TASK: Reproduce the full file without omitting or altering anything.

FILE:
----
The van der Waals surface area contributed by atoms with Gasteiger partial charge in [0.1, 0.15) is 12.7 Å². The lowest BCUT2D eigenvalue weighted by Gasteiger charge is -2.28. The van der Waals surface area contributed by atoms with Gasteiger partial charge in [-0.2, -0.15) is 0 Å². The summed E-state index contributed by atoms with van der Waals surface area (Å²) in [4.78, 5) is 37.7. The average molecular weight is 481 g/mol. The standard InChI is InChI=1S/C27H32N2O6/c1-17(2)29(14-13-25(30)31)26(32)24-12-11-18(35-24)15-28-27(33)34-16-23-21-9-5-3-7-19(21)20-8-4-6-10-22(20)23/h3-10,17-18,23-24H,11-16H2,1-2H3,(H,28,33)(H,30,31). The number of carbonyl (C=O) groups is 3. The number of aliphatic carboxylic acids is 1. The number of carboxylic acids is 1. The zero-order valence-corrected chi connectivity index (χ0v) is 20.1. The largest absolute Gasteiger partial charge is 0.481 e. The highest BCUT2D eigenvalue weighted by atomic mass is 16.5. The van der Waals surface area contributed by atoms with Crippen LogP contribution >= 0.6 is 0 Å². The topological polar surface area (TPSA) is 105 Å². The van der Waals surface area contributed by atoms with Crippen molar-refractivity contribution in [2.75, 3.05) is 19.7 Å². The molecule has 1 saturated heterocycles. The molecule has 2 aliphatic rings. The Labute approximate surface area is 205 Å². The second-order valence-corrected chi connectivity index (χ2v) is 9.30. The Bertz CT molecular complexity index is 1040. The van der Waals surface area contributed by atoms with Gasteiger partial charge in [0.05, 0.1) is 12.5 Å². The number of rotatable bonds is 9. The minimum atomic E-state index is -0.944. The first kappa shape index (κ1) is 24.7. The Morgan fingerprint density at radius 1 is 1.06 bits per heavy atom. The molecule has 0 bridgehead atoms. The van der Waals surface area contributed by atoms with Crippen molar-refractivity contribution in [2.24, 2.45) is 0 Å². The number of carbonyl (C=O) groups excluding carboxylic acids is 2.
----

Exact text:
The van der Waals surface area contributed by atoms with Gasteiger partial charge in [0.1, 0.15) is 12.7 Å². The lowest BCUT2D eigenvalue weighted by Gasteiger charge is -2.28. The van der Waals surface area contributed by atoms with Gasteiger partial charge in [-0.2, -0.15) is 0 Å². The summed E-state index contributed by atoms with van der Waals surface area (Å²) in [4.78, 5) is 37.7. The average molecular weight is 481 g/mol. The standard InChI is InChI=1S/C27H32N2O6/c1-17(2)29(14-13-25(30)31)26(32)24-12-11-18(35-24)15-28-27(33)34-16-23-21-9-5-3-7-19(21)20-8-4-6-10-22(20)23/h3-10,17-18,23-24H,11-16H2,1-2H3,(H,28,33)(H,30,31). The number of carbonyl (C=O) groups is 3. The number of aliphatic carboxylic acids is 1. The number of carboxylic acids is 1. The zero-order valence-corrected chi connectivity index (χ0v) is 20.1. The largest absolute Gasteiger partial charge is 0.481 e. The highest BCUT2D eigenvalue weighted by atomic mass is 16.5. The van der Waals surface area contributed by atoms with Crippen LogP contribution >= 0.6 is 0 Å². The topological polar surface area (TPSA) is 105 Å². The van der Waals surface area contributed by atoms with Crippen molar-refractivity contribution in [2.75, 3.05) is 19.7 Å². The molecule has 1 saturated heterocycles. The molecule has 2 aliphatic rings. The Labute approximate surface area is 205 Å². The second-order valence-corrected chi connectivity index (χ2v) is 9.30. The Bertz CT molecular complexity index is 1040. The van der Waals surface area contributed by atoms with Gasteiger partial charge in [0.05, 0.1) is 12.5 Å². The number of rotatable bonds is 9. The minimum atomic E-state index is -0.944. The first kappa shape index (κ1) is 24.7. The Morgan fingerprint density at radius 1 is 1.06 bits per heavy atom. The molecule has 0 bridgehead atoms. The van der Waals surface area contributed by atoms with Crippen molar-refractivity contribution in [2.24, 2.45) is 0 Å². The number of carbonyl (C=O) groups excluding carboxylic acids is 2.